Department of Justice Seal Department of Justice
MONDAY, MAY 10, 2004
(202) 514-2008
TDD (202) 514-1888


Federal-State Partnership To Develop Possible State Law Prosecution

WASHINGTON, D.C. - The Department of Justice and the Mississippi District Attorney’s office for the 4th District today announced the opening of an investigation into the 1955 murder of Emmett Till, a 14-year old African-American Chicago resident who was kidnaped and murdered in August 1955 while visiting family in Money, Mississippi. The Justice Department announced that it will partner with local law enforcement officials to investigate whether any prosecutions remain possible under state law.

“The Emmett Till case stands at the heart of the American civil rights movement,” said R. Alexander Acosta, Assistant Attorney General for the Civil Rights Division. “This brutal murder and grotesque miscarriage of justice outraged a nation and helped galvanize support for the modern American civil rights movement. We owe it to Emmett Till, and we owe it to ourselves, to see whether after all these years, some additional measure of justice remains possible.”

Recent renewed interest in the matter has suggested the potential that others were involved in the murder. While the five year statute of limitations then in existence on any federal prosecution has expired, prosecution by Mississippi officials remains possible. The murder occurred in Mississippi’s 4th Judicial District, covering Leflore, Sunflower and Washington Counties, under the jurisdiction of District Attorney Joyce Chiles. Accordingly, the Justice Department and Chiles have agreed to partner in investigating the matter to determine whether state charges against any other individuals remain viable. Federal attorneys and FBI agents will investigate the matter, in coordination with District Attorney Chiles and local law enforcement. Any resulting discovery of additional criminal conduct will be prosecuted by Chiles in Mississippi state court.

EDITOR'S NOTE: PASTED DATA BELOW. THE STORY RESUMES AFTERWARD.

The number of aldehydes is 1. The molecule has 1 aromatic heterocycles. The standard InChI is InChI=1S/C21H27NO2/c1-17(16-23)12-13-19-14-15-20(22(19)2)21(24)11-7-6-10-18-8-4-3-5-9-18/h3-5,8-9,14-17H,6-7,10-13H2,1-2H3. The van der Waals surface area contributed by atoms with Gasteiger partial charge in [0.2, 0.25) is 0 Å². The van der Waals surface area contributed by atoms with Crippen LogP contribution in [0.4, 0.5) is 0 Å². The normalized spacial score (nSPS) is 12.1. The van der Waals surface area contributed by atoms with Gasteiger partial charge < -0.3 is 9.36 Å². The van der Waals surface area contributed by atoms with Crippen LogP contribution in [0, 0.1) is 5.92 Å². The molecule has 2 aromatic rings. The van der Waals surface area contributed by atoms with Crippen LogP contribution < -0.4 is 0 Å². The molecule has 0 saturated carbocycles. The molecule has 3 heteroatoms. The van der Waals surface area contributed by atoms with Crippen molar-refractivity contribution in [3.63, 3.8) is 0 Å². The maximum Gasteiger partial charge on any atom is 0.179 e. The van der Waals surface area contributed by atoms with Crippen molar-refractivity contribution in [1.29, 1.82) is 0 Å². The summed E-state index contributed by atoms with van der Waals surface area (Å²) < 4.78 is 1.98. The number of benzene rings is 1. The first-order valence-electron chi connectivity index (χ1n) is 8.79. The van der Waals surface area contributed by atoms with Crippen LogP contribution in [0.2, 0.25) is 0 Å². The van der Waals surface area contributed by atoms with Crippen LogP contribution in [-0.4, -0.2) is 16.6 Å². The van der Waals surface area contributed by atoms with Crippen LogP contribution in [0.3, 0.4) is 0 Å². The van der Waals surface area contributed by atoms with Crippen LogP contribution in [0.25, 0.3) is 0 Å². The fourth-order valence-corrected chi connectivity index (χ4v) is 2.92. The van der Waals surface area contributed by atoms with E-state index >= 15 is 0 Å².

Till was kidnaped and murdered on or about August 28, 1955 by Roy Bryant and his half-brother J.W. Milam. The murder occurred after Till purportedly whistled at Bryant’s wife, Carolyn, while shopping at the Bryants’ store. Fewer than four weeks after Till’s body was pulled from the Tallahatchie River, an all white, all male jury acquitted the two of the murder. They subsequently detailed to a magazine journalist how they beat Till, took him to the river, shot him in the head, tied a large metal fan to his neck with barbed wire, and pushed his body into the river. Milam died in 1980, and Bryant in 1990. No one else was ever indicted or prosecuted for involvement with the kidnaping or murder.

“Our office is pleased that because of cooperation between a Mississippi District Attorney, Joyce Chiles, and the Department of Justice that this long-running nightmare is being investigated,” added Jim M. Greenlee, United States Attorney for the Northern District of Mississippi. “We are pleased to have helped with this so far and hope that this investigation will shed important light on and possibly bring everyone some closure about Mr. Till's tragic and untimely death.”

The Division has previously opened and prosecuted similar civil rights-related murders. In February 2003, the Division prosecuted and convicted Ernest Henry Avants for aiding and abetting in the 1966 murder of Ben Chester White, an elderly African-American farm worker in Mississippi. White was lured into a national forest and shot multiple times in an effort to bring the Reverend Martin Luther King, Jr. to the area, so that he too could be killed. On April 19, 2004, the United States Court of Appeals for the Fifth Circuit upheld Avants’ sentence.